e-Poster Presentation Clinical Oncology Society of Australia Annual Scientific Meeting 2020

Access to and Availability of Cancer Clinical Trials in Victoria, 2018 (#341)

Narelle McPhee 1 , Eva Segelov 2 3 , Claire Nightingale 1 4 , Sam J Harris 1 5 , Eli Ristevski 6
  1. School of Rural Health, Monash University, Bendigo, Victoria, Australia
  2. Department of Oncology, Monash University, Clayton, Victoria, Australia
  3. Department of Oncology, Monash Health, Clayton, Victoria, Australia
  4. Melbourne School of Population and Global Health, The University of Melbourne, Melbourne, Victoria, Australia
  5. Department of Medical Oncology, Bendigo Health, Bendigo, Victoria, Australia
  6. Monash University, Monash Rural Health, Warragul, Victoria, Australia

Background:  Clinical trials are an essential part of evidence-based cancer care.  Despite the recognised benefits, the opportunity to participate is not equitable, cancer patients residing in rural locations are less likely to participate.   

Aims: To describe trial characteristics and patient participation in cancer clinical trials in Victoria.

Methods: Victorian Cancer Council Clinical Trials Management Scheme (CTMS) data was obtained. CTMS data is collected annually from all sites in Victoria conducting cancer clinical trials. The following variables were collected for analysis: trial name, tumour stream, phase, site, participant postcode and total number of newly enrolled patients and patients in follow up (i.e. they have consented to a trial in a previous year and continue to participate in trial activities).  Descriptive statistics were used to scope trial characteristics and patient participation.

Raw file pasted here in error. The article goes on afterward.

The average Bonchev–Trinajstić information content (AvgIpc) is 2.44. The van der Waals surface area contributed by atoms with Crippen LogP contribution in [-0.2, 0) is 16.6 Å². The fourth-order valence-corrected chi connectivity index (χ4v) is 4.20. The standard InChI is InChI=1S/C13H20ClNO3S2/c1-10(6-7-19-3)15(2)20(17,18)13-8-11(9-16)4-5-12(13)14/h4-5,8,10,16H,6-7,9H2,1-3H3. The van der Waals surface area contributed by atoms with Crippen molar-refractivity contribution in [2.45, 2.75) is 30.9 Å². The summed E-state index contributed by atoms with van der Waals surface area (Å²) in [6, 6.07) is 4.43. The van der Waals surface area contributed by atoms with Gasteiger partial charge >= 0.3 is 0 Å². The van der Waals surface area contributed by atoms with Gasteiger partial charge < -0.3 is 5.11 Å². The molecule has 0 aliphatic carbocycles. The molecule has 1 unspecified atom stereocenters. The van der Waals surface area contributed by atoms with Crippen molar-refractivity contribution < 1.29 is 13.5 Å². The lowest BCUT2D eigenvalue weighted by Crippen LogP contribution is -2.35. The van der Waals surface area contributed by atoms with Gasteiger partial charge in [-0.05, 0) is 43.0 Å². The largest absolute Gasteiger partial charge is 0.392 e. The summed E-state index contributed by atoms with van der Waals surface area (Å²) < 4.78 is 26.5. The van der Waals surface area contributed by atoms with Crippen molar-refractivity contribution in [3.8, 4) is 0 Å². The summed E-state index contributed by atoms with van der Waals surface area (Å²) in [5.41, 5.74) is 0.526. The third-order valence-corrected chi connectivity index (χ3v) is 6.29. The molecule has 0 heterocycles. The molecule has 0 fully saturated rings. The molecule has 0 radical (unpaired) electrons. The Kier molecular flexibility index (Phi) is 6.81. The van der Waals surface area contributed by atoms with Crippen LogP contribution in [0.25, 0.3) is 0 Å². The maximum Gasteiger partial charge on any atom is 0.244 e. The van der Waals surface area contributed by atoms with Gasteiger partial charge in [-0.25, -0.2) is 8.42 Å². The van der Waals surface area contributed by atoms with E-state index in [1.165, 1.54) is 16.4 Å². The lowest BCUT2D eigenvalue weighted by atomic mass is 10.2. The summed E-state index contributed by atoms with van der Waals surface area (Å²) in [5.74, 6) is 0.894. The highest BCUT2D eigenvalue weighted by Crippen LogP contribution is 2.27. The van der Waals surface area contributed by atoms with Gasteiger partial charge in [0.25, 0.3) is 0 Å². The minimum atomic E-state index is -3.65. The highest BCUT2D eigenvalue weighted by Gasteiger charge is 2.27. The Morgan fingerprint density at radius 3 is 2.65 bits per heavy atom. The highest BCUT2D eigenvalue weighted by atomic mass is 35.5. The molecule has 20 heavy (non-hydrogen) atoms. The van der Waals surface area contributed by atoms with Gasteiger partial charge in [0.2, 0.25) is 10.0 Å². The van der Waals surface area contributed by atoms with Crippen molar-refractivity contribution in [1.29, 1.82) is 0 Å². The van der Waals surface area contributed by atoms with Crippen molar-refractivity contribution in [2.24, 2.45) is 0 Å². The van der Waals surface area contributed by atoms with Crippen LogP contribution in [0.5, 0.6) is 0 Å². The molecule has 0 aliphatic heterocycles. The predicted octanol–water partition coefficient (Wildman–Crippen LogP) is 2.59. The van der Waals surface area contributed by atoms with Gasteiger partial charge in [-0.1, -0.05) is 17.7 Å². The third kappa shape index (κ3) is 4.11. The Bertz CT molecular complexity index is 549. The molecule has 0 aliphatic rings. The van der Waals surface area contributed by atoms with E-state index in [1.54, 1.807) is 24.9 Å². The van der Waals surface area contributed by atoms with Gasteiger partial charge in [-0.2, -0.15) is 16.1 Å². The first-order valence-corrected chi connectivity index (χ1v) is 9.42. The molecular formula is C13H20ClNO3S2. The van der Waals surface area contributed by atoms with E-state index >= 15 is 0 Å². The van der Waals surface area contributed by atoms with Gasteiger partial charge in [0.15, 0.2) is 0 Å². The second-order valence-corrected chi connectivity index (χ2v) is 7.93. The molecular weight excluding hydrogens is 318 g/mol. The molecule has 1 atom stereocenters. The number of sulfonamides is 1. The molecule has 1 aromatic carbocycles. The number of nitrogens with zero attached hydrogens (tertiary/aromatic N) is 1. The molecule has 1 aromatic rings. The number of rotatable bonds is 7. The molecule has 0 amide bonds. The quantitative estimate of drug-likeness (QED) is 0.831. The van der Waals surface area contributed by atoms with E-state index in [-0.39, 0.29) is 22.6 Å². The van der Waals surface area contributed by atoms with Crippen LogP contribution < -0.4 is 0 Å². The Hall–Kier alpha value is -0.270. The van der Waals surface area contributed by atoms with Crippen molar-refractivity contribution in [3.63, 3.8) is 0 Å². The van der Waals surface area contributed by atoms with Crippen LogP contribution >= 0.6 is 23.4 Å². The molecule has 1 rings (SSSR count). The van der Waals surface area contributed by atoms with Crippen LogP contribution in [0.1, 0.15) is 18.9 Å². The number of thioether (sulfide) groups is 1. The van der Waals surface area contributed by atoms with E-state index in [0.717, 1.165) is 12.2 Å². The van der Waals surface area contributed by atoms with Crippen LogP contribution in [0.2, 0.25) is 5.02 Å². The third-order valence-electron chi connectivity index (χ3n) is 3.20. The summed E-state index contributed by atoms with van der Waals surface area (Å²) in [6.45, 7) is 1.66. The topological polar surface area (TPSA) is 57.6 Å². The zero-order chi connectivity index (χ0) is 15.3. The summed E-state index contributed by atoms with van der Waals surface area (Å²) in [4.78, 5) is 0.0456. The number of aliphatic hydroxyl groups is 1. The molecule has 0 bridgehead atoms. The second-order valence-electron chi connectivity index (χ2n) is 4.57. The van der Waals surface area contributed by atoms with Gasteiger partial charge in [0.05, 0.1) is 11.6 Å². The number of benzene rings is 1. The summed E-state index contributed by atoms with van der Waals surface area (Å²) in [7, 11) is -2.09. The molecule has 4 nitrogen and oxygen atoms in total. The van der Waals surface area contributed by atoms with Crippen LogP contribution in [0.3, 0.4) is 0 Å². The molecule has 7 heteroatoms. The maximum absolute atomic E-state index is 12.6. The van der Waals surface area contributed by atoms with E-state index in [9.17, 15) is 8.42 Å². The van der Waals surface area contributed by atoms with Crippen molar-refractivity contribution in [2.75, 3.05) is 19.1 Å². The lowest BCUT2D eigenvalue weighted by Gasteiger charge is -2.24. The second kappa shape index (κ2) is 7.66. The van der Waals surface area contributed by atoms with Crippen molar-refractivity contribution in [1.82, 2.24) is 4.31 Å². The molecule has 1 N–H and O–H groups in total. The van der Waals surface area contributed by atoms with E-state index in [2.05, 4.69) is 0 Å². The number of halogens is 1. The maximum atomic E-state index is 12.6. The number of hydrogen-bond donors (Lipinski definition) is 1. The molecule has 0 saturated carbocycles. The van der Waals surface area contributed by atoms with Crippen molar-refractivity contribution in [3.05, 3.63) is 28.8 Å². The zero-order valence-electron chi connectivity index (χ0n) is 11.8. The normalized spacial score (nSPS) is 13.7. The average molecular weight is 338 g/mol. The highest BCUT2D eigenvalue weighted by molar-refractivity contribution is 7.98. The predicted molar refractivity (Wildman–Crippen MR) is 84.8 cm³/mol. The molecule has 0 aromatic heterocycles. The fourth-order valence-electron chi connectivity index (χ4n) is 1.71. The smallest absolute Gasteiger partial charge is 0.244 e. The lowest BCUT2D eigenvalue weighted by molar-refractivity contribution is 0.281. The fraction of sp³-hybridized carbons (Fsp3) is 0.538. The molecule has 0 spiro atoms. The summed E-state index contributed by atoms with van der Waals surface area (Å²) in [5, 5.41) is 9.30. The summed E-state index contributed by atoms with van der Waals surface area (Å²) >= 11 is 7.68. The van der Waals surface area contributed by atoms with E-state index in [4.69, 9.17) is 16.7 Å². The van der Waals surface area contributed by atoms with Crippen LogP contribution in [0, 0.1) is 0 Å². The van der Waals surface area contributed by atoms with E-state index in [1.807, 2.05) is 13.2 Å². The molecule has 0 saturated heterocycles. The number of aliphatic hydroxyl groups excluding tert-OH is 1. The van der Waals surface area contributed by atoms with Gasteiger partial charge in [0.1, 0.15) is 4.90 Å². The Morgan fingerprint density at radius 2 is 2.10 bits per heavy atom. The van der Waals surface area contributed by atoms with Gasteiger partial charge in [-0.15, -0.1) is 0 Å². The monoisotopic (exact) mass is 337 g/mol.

Results: Data was available from 30 of 31 CTMS sites, of which seven are regional.  There were 1886 new trial enrolments and 3897 patients in follow-up.  The distribution of new trial enrolment by age group was; 3% paediatric (0-14years), 4% adolescent and young adult (15-35years) and 90% adult (35years plus), missing data accounted for 3%.  The mean age of participants was 60.7 years with an age range of one to 89 years. Activity was predominately metropolitan based with 83% of new participants and 96% of participants in follow-up there.  The number of trials available at each site ranged between one and 176, with more trials available at metropolitan sites. Of the 1049 active trials the trial phase splits were; phase III (54%); phase II (20%) and phase I (14%).  Trials in haematology (31%), breast cancer (17%) and urinary cancer (12%) were most prevalent and had the highest activity.   

Conclusion: Understanding the entire Victorian cohort provides a framework for scoping the involvement of rural cancer patients and identifying inequities in care.